Sometimes I forget about Penny’s extra chromosome. A lot of
the time, actually. When we’re with my family. When she’s being William’s bossy
older sister. When she and I are cuddling on the bed and she asks me to tell
her stories.

But then it comes up. Take yesterday, when we were at the
beach with a bunch of other kids and Penny just couldn’t quite keep up. She tried
her best for a while–running, jumping, making “sand angels”–but she ended up by
my side, with another little girl’s flip flops on her feet (she’s obsessed with
other people’s flip flops at the moment). I noticed that extra chromosome
again, in that same outing, when two people walked into our view. She noticed
the woman in the wheelchair instead of the little boy with the popsicle. The
other kids around us only had eyes for the orange sweetness that dribbled down
his chin.

And again last night. She was crying in her sleep. I could
only guess why–a nightmare? A stomachache? I rubbed her back and came close to
shedding tears of my own. It was one of those moments when I was reminded that
her life will carry with it hardships. That she struggles to learn how to swim
and do buttons. That simple tasks, like writing her name, tire her out. That
other people have trouble understanding her speech, even her mom and dad
sometimes. (In a characteristically generous moment, Penny clapped for us
yesterday when we understood what she had been trying to tell us for, oh, three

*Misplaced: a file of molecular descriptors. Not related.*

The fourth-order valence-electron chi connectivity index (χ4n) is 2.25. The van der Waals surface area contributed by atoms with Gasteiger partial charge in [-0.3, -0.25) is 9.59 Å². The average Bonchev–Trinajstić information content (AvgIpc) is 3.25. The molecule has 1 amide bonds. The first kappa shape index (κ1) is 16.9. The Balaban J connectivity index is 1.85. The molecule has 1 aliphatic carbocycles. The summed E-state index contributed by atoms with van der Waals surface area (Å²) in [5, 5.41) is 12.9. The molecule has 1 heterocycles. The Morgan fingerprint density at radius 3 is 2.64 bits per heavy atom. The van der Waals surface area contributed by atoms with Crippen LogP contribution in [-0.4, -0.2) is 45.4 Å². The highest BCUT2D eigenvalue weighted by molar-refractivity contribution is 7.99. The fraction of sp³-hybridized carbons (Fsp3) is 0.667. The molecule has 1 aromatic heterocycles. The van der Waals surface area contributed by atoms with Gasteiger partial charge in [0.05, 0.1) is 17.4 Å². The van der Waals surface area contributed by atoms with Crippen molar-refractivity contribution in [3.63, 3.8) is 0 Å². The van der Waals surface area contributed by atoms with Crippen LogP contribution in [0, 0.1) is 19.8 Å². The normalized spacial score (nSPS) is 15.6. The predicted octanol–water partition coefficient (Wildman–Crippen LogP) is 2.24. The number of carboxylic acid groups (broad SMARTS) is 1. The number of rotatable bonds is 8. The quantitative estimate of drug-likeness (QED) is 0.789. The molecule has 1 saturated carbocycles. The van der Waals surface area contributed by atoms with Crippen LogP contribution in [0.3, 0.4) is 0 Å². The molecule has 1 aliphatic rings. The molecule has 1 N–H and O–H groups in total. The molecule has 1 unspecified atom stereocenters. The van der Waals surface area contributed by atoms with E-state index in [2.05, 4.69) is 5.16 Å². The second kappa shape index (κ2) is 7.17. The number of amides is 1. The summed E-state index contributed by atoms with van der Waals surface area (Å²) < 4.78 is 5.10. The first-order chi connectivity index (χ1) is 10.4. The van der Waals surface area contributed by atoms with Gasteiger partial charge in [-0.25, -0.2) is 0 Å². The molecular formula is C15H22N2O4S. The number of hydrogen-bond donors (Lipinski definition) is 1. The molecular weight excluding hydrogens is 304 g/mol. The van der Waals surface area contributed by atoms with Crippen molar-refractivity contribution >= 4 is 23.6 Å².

or four days running. “A frensher” was what Peter and I heard. I finally
figured it out: “adventure.”)

I could say that yesterday I was reminded of Penny’s
disability. But I continue to bristle at that word. Penny is not like a car on
the side of the road that needs a mechanic before she can keep going. She just
has to work harder to get to her destination. So the word I am thinking about
today is vulnerable. The dictionary
defines it as “capable of being physically or emotionally wounded” or “open to
attack or damage.” And those things are true. But I think vulnerability moves
in another direction as well. Penny is open to wounds, yes, but she is also
open to joy, to relationships, to love. I can’t do as much as I would like to
protect her from the hurt she will experience in her life. But I can sit with
her when the other kids are running around, rub her back when she cries, and I
can be grateful for the look of concern in her eyes when she sees someone in
need. Her vulnerability isn’t easy, but it is a gift. 

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